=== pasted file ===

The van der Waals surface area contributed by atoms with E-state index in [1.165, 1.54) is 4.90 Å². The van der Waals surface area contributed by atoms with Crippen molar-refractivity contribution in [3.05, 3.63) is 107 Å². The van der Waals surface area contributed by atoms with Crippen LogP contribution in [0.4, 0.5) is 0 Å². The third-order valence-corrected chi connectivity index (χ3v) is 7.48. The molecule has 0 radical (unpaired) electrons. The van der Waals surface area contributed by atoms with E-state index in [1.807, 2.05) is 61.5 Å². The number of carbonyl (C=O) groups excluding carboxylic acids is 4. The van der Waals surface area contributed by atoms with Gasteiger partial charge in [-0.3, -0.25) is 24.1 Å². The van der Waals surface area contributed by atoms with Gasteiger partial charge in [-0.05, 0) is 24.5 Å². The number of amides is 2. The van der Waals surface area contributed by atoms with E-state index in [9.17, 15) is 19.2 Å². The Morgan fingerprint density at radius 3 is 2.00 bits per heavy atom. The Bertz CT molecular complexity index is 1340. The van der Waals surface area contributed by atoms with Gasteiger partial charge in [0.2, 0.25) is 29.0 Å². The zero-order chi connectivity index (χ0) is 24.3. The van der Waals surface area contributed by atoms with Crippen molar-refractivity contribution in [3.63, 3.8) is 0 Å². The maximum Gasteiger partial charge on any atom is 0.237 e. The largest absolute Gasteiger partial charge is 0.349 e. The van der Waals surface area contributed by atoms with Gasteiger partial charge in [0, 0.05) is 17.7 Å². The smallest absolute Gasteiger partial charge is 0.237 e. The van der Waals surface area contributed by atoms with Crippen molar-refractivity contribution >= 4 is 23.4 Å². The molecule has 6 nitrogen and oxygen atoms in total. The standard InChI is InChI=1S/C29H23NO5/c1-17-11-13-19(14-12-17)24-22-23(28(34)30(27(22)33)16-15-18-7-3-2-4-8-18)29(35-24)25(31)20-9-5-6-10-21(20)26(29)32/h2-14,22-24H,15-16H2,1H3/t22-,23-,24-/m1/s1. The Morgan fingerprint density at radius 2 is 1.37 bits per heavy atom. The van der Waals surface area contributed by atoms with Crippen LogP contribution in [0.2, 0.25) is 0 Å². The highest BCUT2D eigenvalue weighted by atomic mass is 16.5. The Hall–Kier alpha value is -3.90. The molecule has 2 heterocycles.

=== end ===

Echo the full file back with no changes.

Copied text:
The van der Waals surface area contributed by atoms with E-state index in [1.165, 1.54) is 4.90 Å². The van der Waals surface area contributed by atoms with Crippen molar-refractivity contribution in [3.05, 3.63) is 107 Å². The van der Waals surface area contributed by atoms with Crippen LogP contribution in [0.4, 0.5) is 0 Å². The third-order valence-corrected chi connectivity index (χ3v) is 7.48. The molecule has 0 radical (unpaired) electrons. The van der Waals surface area contributed by atoms with E-state index in [1.807, 2.05) is 61.5 Å². The number of carbonyl (C=O) groups excluding carboxylic acids is 4. The van der Waals surface area contributed by atoms with Gasteiger partial charge in [-0.3, -0.25) is 24.1 Å². The van der Waals surface area contributed by atoms with Gasteiger partial charge in [-0.05, 0) is 24.5 Å². The number of amides is 2. The van der Waals surface area contributed by atoms with E-state index in [9.17, 15) is 19.2 Å². The Morgan fingerprint density at radius 3 is 2.00 bits per heavy atom. The Bertz CT molecular complexity index is 1340. The van der Waals surface area contributed by atoms with Gasteiger partial charge in [0.2, 0.25) is 29.0 Å². The zero-order chi connectivity index (χ0) is 24.3. The van der Waals surface area contributed by atoms with Crippen molar-refractivity contribution in [3.63, 3.8) is 0 Å². The maximum Gasteiger partial charge on any atom is 0.237 e. The largest absolute Gasteiger partial charge is 0.349 e. The van der Waals surface area contributed by atoms with Gasteiger partial charge in [0, 0.05) is 17.7 Å². The smallest absolute Gasteiger partial charge is 0.237 e. The van der Waals surface area contributed by atoms with Crippen molar-refractivity contribution >= 4 is 23.4 Å². The molecule has 6 nitrogen and oxygen atoms in total. The standard InChI is InChI=1S/C29H23NO5/c1-17-11-13-19(14-12-17)24-22-23(28(34)30(27(22)33)16-15-18-7-3-2-4-8-18)29(35-24)25(31)20-9-5-6-10-21(20)26(29)32/h2-14,22-24H,15-16H2,1H3/t22-,23-,24-/m1/s1. The Morgan fingerprint density at radius 2 is 1.37 bits per heavy atom. The van der Waals surface area contributed by atoms with Crippen LogP contribution in [0.2, 0.25) is 0 Å². The highest BCUT2D eigenvalue weighted by atomic mass is 16.5. The Hall–Kier alpha value is -3.90. The molecule has 2 heterocycles.